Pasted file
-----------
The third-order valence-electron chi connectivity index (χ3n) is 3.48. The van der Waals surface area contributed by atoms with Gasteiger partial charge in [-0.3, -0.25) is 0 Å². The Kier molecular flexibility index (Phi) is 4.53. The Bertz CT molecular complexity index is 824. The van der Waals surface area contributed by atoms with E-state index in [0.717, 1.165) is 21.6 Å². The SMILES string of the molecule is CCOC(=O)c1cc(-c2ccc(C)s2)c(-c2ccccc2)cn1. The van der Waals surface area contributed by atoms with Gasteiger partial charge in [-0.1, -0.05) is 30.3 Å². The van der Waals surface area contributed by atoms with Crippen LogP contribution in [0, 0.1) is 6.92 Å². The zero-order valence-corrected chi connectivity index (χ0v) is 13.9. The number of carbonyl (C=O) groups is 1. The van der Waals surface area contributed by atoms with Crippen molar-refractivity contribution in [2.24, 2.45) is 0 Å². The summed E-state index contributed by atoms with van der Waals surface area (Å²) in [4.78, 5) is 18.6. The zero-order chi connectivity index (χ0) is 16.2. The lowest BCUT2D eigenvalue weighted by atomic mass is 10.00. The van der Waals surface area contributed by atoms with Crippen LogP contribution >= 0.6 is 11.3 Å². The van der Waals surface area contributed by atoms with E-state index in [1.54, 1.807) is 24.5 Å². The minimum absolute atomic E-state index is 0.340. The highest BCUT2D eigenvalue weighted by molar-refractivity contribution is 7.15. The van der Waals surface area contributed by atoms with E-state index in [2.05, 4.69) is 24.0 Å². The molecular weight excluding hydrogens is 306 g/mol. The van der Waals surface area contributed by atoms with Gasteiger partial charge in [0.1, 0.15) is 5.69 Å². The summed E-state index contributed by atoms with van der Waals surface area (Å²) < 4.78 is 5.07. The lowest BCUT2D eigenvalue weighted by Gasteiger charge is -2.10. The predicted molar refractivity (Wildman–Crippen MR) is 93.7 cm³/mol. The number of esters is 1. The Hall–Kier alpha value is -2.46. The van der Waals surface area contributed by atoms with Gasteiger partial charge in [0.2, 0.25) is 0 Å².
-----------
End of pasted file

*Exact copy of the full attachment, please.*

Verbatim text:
The third-order valence-electron chi connectivity index (χ3n) is 3.48. The van der Waals surface area contributed by atoms with Gasteiger partial charge in [-0.3, -0.25) is 0 Å². The Kier molecular flexibility index (Phi) is 4.53. The Bertz CT molecular complexity index is 824. The van der Waals surface area contributed by atoms with E-state index in [0.717, 1.165) is 21.6 Å². The SMILES string of the molecule is CCOC(=O)c1cc(-c2ccc(C)s2)c(-c2ccccc2)cn1. The van der Waals surface area contributed by atoms with Gasteiger partial charge in [-0.1, -0.05) is 30.3 Å². The van der Waals surface area contributed by atoms with Crippen LogP contribution in [0, 0.1) is 6.92 Å². The zero-order valence-corrected chi connectivity index (χ0v) is 13.9. The number of carbonyl (C=O) groups is 1. The van der Waals surface area contributed by atoms with Crippen molar-refractivity contribution in [2.24, 2.45) is 0 Å². The summed E-state index contributed by atoms with van der Waals surface area (Å²) in [4.78, 5) is 18.6. The zero-order chi connectivity index (χ0) is 16.2. The lowest BCUT2D eigenvalue weighted by atomic mass is 10.00. The van der Waals surface area contributed by atoms with Crippen LogP contribution >= 0.6 is 11.3 Å². The van der Waals surface area contributed by atoms with E-state index in [1.54, 1.807) is 24.5 Å². The minimum absolute atomic E-state index is 0.340. The highest BCUT2D eigenvalue weighted by molar-refractivity contribution is 7.15. The van der Waals surface area contributed by atoms with E-state index in [2.05, 4.69) is 24.0 Å². The molecular weight excluding hydrogens is 306 g/mol. The van der Waals surface area contributed by atoms with Gasteiger partial charge in [0.1, 0.15) is 5.69 Å². The summed E-state index contributed by atoms with van der Waals surface area (Å²) < 4.78 is 5.07. The lowest BCUT2D eigenvalue weighted by Gasteiger charge is -2.10. The predicted molar refractivity (Wildman–Crippen MR) is 93.7 cm³/mol. The number of esters is 1. The Hall–Kier alpha value is -2.46. The van der Waals surface area contributed by atoms with Gasteiger partial charge in [0.2, 0.25) is 0 Å².